Setback for Manish Sisodia as court extends judicial custody till 17 April days after judge calls AAP leader ‘architect’ of liquor scam

Photo: Mint

In a setback to former Deputy Chief Minister of Delhi, Manish Sisodia, a Delhi court on Monday extended the judicial custody of the AAP leader till 17 April. This came days after a special judge described Sisodia as the ‘architect’ of the alleged liquor scam.

Manish Sisodia
Photo: Mint

Judge M K Nagpal had on Friday rejected Sisodia’s bail plea saying that he was ‘prima facie the architect’ and played the “most important and vital role” in the alleged scam. According to news agency PTI, the judge had also added that Sisodia was the main person in the criminal conspiracy behind the alleged payment of advance kickbacks of around Rs 90-100 crore, meant for him and his colleagues in the Delhi government.

The judge on Monday passed the order extending Sisodia’s judicial custody after the CBI told the court that the investigation was at a crucial stage in the corruption case linked to the scam.

Also Read: “You meet Bhagwant Mann not Mohandas Gandhi before going to jail”: Manish Sisodia faces ridicule from BJP functionaries ahead of CBI grilling

Sisodia was arrested on 26 February in the liquor scam case. He was later removed as the deputy chief minister of Delhi by the AAP government headed by Arvind Kejriwal.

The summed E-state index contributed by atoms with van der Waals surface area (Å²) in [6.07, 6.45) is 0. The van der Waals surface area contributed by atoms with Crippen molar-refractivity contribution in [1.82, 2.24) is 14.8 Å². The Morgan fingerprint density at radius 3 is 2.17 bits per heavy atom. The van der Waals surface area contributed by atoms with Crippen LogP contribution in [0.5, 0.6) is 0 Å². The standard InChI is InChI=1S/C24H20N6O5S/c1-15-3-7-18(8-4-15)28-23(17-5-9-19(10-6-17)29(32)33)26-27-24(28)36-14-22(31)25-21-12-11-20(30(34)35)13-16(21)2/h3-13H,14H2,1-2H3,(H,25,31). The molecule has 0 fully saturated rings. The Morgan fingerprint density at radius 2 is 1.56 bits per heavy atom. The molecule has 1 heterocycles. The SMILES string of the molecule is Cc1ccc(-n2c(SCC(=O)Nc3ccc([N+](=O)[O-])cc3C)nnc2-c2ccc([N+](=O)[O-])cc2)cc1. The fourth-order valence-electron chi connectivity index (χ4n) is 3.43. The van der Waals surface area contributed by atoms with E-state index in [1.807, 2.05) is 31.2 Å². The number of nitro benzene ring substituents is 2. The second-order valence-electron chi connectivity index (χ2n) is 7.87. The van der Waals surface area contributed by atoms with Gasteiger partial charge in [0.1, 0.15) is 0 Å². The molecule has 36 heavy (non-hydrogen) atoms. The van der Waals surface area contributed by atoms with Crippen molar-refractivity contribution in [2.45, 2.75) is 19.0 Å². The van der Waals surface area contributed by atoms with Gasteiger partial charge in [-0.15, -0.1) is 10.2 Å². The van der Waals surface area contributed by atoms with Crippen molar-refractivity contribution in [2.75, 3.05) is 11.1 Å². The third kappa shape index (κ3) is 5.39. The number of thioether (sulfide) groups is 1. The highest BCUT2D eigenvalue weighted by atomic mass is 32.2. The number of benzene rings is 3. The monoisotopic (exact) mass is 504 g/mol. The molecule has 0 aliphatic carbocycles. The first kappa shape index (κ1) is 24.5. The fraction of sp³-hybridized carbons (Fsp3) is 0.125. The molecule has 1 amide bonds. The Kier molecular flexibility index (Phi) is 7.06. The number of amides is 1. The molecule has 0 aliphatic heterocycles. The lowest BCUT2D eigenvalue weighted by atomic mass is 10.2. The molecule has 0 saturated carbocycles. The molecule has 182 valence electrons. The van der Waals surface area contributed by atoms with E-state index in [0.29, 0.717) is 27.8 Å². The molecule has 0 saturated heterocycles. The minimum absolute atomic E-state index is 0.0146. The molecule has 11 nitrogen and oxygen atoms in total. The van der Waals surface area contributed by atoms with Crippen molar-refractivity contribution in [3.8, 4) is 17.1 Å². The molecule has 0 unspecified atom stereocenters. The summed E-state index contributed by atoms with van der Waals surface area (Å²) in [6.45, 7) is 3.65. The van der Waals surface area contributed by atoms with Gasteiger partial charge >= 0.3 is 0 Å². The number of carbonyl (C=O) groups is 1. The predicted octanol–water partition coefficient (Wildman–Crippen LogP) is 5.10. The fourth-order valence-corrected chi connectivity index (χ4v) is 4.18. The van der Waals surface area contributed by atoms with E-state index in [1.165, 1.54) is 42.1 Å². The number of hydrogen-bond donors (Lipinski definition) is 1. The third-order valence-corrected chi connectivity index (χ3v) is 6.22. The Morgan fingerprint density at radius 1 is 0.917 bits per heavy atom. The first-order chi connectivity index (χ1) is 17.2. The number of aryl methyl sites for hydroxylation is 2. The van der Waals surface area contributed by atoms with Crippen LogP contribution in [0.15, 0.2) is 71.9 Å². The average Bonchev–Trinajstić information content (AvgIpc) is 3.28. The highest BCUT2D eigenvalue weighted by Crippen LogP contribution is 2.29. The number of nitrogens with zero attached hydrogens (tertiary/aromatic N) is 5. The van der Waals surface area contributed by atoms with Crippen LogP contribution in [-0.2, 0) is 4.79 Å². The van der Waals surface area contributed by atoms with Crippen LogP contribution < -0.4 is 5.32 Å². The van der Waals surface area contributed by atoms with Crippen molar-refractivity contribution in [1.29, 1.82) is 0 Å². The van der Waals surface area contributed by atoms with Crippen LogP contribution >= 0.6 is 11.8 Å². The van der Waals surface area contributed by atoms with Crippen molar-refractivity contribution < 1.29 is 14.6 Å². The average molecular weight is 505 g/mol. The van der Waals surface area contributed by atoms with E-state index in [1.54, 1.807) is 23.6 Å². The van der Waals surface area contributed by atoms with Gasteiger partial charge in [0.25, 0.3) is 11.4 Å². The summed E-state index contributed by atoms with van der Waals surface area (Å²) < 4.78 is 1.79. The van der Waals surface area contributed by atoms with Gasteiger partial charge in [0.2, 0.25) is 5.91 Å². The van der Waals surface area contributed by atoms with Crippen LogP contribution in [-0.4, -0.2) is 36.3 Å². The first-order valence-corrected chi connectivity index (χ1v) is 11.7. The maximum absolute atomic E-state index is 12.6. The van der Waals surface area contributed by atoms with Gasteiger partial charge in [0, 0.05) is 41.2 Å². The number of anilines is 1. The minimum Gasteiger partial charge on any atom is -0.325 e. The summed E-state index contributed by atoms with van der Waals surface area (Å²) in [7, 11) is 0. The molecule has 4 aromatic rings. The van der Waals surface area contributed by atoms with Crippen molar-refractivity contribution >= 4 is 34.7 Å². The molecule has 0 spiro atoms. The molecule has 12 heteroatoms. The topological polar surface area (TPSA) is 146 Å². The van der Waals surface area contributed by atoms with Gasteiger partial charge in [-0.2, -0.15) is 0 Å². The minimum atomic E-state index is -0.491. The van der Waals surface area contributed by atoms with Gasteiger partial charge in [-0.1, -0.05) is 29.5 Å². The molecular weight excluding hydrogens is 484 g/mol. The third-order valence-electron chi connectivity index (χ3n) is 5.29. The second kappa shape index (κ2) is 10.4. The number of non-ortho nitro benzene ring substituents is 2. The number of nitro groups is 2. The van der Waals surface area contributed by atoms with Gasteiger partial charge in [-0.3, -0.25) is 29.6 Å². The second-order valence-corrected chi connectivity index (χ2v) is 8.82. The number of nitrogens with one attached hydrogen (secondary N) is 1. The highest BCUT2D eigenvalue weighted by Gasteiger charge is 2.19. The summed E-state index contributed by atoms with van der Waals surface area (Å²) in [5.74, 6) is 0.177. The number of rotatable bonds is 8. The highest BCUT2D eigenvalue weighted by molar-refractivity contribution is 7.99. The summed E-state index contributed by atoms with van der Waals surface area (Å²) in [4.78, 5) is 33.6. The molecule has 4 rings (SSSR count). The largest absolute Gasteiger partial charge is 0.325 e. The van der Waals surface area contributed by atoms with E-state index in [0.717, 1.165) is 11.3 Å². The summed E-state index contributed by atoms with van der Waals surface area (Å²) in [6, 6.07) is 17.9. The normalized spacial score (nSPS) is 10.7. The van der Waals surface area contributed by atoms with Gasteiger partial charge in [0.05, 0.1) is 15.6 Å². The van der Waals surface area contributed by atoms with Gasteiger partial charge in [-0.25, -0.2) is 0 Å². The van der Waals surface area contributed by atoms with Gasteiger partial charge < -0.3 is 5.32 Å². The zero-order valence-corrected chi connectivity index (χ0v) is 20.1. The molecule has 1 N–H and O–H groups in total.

What’s the controversy over Excise Policy?

The Delhi Excise Police was first proposed in 2020. The central idea behind implementing policy was to remove the Delhi government from the liquor business and hand over the business to private players. The AAP government said that its intention was to crack down the liquor mafia in line with its stand on corruption.

The new policy was implemented in November last year.

Under the new policy, the minimum age of buying and consumption of alcohol was brought down from 25 to 21. Shops were also allowed to offer discounts on liquor for the first time. This prompted government stores, wanting to clear their old stock, to offer buy-one-get-one discounts before the new policy kicked in.

The national capital was divided into 32 zones with each zone having 27 liquor vends.

A total of 849 new licences were given to private players through a public tendering process initiated by the Excise Department under the control of Sisodia.

What causes trouble for Sisodia is a report by a civil servant from his own government, who accused him of ‘deliberate and gross procedural lapses’ to provide post-tender ‘undue benefits to liquor licensees.’

The report by Delhi’s chief secretary, submitted to Chief Minister Arvind Kejriwal and Lieutenant Governor VK Saxena, highlighted prima facie violations of several laws including GNCTD Act 1991, Transaction of Business Rules (ToBR)-1993, Delhi Excise Act-2009, and Delhi Excise Rules-2010.

The report also stated that Sisodia gave undue favours in awarding the liquor licences by revising the rates of foreign liquor and removing the levy fee of Rs. 50 on imported beer. Sisodia is accused of making these and other changes in the Excise Policy without the approval of the LG. Under the rules, any changes made in the excise policy after its implementation has to be submitted to the cabinet before being sent to the LG for approval.